Part 5: Man and God
Domitian and Religion
Frederick G. Naerebout

Master and God: Domitian’s Art and Architecture in Rome
Diane Atnally Conlin

Man and God: Literature
Antony Augoustakis, Emma Buckley

Anchoring Egypt. The Iseum Campense and Flavian Rome
Miguel John Versluys

Part 6: Fall and Afterlife Regime Change/Reputation in Antiquity

Portraiture and Memory Sanctions
Caroline Vout

Domitian and the Temples of Egypt
Olaf E. Kaper

Domitian’s Damned Memory in the Fourth and Fifth Centuries
Maria Paolo Del Moro

‘An Enemy of God’ on the Imperial Throne? The Reception of Domitian during the Middle Ages
Nine Miedema

Bibliography
Index of Names, Places, and Subjects

Dr. Aurora Raimondi Cominesi

Aurora Raimondi Cominesi is project curator at the Rijksmuseum van Oudheden in Leiden. In 2019, she obtained her doctoral degree at Radboud University (Nijmegen, The Netherlands) with a dissertation titled The Past on the Wall. Anchoring Innovation in the Decoration and Architecture of the Imperial Residences on the Palatine. Her research focuses on mural paintings, domestic and public architecture, and includes studies on the Roman villas at Stabiae. She also has an interest in the digital challenges faced by museums today; she co-edited the guide (in Italian) Comunicare la cultura online: una guida pratica per i musei. Progettazione di siti web, content management, social media e analisi dei risultati.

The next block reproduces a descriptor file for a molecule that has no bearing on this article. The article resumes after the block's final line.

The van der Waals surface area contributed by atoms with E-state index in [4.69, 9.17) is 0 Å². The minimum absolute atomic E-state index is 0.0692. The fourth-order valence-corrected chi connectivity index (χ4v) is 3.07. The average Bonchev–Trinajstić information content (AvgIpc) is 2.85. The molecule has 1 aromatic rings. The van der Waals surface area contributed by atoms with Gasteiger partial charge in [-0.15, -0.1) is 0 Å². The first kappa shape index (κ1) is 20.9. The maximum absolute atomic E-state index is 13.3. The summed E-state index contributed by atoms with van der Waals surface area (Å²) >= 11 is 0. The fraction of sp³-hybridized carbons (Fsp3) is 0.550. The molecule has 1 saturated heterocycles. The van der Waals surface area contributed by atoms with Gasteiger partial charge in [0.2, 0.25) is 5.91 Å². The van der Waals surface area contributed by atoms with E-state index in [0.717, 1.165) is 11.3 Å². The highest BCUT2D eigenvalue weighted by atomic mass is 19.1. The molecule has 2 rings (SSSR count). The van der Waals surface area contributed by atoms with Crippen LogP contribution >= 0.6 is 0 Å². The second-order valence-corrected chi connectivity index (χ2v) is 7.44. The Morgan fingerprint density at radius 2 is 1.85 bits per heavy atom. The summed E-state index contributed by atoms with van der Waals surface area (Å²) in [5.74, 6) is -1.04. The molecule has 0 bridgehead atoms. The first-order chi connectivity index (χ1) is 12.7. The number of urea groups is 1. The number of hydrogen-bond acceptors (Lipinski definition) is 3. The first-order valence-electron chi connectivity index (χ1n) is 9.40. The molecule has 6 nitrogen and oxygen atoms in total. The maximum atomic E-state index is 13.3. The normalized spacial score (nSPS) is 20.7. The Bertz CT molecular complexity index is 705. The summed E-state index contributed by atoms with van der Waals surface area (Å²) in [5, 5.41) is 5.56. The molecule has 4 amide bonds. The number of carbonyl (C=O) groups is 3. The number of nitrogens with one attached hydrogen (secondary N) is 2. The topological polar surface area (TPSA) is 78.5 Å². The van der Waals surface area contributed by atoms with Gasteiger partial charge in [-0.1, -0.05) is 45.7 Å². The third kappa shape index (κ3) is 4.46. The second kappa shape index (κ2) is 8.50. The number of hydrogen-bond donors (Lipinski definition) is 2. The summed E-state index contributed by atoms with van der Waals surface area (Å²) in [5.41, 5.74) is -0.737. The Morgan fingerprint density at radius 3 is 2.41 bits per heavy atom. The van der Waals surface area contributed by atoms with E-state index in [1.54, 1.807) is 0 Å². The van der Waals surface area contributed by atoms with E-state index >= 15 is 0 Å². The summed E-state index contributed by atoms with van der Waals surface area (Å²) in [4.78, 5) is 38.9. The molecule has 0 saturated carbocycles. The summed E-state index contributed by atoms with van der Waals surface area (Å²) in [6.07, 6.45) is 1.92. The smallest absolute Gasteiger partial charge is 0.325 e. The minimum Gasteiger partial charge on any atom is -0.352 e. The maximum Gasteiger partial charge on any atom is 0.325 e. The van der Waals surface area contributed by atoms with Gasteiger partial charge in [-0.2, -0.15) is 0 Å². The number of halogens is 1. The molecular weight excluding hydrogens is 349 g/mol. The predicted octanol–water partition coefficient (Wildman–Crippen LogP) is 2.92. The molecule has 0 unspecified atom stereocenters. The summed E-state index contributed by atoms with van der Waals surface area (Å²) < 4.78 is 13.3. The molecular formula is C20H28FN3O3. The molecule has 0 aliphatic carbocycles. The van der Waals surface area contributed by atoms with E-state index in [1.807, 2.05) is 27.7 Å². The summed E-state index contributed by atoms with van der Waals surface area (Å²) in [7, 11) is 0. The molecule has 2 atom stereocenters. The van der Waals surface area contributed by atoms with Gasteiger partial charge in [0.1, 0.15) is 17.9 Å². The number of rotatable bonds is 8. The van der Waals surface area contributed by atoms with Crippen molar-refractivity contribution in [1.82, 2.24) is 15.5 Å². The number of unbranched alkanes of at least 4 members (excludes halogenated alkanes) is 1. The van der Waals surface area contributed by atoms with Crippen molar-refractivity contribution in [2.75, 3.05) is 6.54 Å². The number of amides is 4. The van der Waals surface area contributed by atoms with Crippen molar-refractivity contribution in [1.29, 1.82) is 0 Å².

read more

Dr. Nathalie de Haan

Nathalie de Haan is senior lecturer in Ancient History at Radboud University (Nijmegen, The Netherlands). She published on Roman baths and bathing culture, domestic architecture, archaeology in Fascist Italy, and contributed with various publications to the field of Reception Studies, such as the recent volume Framing Classical Reception Studies, Leiden 2020, co-edited with Maarten De Pourcq and David Rijser. She is the author of Römische Privatbäder. Entwicklung, Verbreitung, Struktur und sozialer Status, Frankfurt am Main 2010. With Kurt Wallat she conducted research and excavations in the Central Baths of Pompeii (monograph forthcoming). Her current research interests include the multifaceted role of archaeology, heritage and the Classics in Italy in the 19th and 20th centuries.

read more

Prof. dr. Eric M. Moormann

Eric M. Moormann holds the chair of Classical Archaeology at Radboud University (Nijmegen, The Netherlands). Main research themes are urban studies of Rome, Herculaneum, and Pompeii, next to figural arts, especially mural painting. Furthermore, he has worked on Winckelmann and reception history. He is editor-in-chief of BABESCH. His publications include Divine Interiors. Mural Paintings in Greek and Roman Sanctuaries, Amsterdam 2011; with P.G.P. Meyboom Le decorazioni dipinte e marmoree della Domus Aurea di Nerone a Roma I-II, Leuven/Paris/Walpole 2013; Pompeii’s Ashes. The Reception of the Cities Buried by Vesuvius in Literature, Music, and Drama, Boston/Berlin/Munich 2015.

read more

Dr. Claire Stocks

Claire Stocks is Lecturer for Classics at Newcastle University (UK). Her research interests include Augustan and post Augustan epic, especially Flavian epic. She is the author of The Roman Hannibal: Remembering the Enemy in Silius Italicus’ Punica, Liverpool, 2014 and co-editor of Horace’s Epodes: Context, Intertexts, and Reception, Oxford, 2016, and Fides in Flavian Poetry, Toronto, 2019. She is currently working on a monograph on the representation of Space in Domitianic Rome.

read more